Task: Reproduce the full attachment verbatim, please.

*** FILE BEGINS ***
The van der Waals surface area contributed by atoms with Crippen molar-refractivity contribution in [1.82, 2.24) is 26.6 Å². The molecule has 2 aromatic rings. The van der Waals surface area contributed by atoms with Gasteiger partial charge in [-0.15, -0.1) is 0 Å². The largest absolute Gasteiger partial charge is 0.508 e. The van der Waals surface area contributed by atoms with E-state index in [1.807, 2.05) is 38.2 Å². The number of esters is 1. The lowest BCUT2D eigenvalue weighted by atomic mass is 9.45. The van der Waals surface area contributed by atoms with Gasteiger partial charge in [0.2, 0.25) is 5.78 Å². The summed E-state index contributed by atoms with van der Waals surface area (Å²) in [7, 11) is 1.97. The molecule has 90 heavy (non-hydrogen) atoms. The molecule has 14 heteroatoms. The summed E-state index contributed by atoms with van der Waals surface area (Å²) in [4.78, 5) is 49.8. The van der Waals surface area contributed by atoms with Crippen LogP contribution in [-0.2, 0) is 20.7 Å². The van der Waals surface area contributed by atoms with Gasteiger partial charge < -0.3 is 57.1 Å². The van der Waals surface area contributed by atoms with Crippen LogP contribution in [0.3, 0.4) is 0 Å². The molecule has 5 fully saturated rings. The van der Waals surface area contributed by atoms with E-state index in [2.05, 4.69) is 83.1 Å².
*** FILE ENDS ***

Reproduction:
The van der Waals surface area contributed by atoms with Crippen molar-refractivity contribution in [1.82, 2.24) is 26.6 Å². The molecule has 2 aromatic rings. The van der Waals surface area contributed by atoms with Gasteiger partial charge in [-0.15, -0.1) is 0 Å². The largest absolute Gasteiger partial charge is 0.508 e. The van der Waals surface area contributed by atoms with E-state index in [1.807, 2.05) is 38.2 Å². The number of esters is 1. The lowest BCUT2D eigenvalue weighted by atomic mass is 9.45. The van der Waals surface area contributed by atoms with Gasteiger partial charge in [0.2, 0.25) is 5.78 Å². The summed E-state index contributed by atoms with van der Waals surface area (Å²) in [7, 11) is 1.97. The molecule has 90 heavy (non-hydrogen) atoms. The molecule has 14 heteroatoms. The summed E-state index contributed by atoms with van der Waals surface area (Å²) in [4.78, 5) is 49.8. The van der Waals surface area contributed by atoms with Crippen LogP contribution in [-0.2, 0) is 20.7 Å². The van der Waals surface area contributed by atoms with Gasteiger partial charge < -0.3 is 57.1 Å². The van der Waals surface area contributed by atoms with Crippen LogP contribution in [0.3, 0.4) is 0 Å². The molecule has 5 fully saturated rings. The van der Waals surface area contributed by atoms with E-state index in [2.05, 4.69) is 83.1 Å².